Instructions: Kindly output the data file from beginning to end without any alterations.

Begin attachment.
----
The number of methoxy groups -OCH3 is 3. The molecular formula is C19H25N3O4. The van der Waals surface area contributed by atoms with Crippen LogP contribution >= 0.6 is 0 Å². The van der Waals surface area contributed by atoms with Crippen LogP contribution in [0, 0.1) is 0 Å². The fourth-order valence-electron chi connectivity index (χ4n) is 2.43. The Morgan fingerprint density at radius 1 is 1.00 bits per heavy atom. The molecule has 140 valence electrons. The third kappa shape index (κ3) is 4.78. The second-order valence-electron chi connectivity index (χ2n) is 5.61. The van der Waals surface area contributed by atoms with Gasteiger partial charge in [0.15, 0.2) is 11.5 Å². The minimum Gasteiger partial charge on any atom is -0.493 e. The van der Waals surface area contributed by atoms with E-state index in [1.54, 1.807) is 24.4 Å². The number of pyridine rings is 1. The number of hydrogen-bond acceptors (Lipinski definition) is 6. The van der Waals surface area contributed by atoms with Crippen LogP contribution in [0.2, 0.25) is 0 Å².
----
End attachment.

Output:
The number of methoxy groups -OCH3 is 3. The molecular formula is C19H25N3O4. The van der Waals surface area contributed by atoms with Crippen LogP contribution >= 0.6 is 0 Å². The van der Waals surface area contributed by atoms with Crippen LogP contribution in [0, 0.1) is 0 Å². The fourth-order valence-electron chi connectivity index (χ4n) is 2.43. The Morgan fingerprint density at radius 1 is 1.00 bits per heavy atom. The molecule has 140 valence electrons. The third kappa shape index (κ3) is 4.78. The second-order valence-electron chi connectivity index (χ2n) is 5.61. The van der Waals surface area contributed by atoms with Gasteiger partial charge in [0.15, 0.2) is 11.5 Å². The minimum Gasteiger partial charge on any atom is -0.493 e. The van der Waals surface area contributed by atoms with E-state index in [1.54, 1.807) is 24.4 Å². The number of pyridine rings is 1. The number of hydrogen-bond acceptors (Lipinski definition) is 6. The van der Waals surface area contributed by atoms with Crippen LogP contribution in [0.2, 0.25) is 0 Å².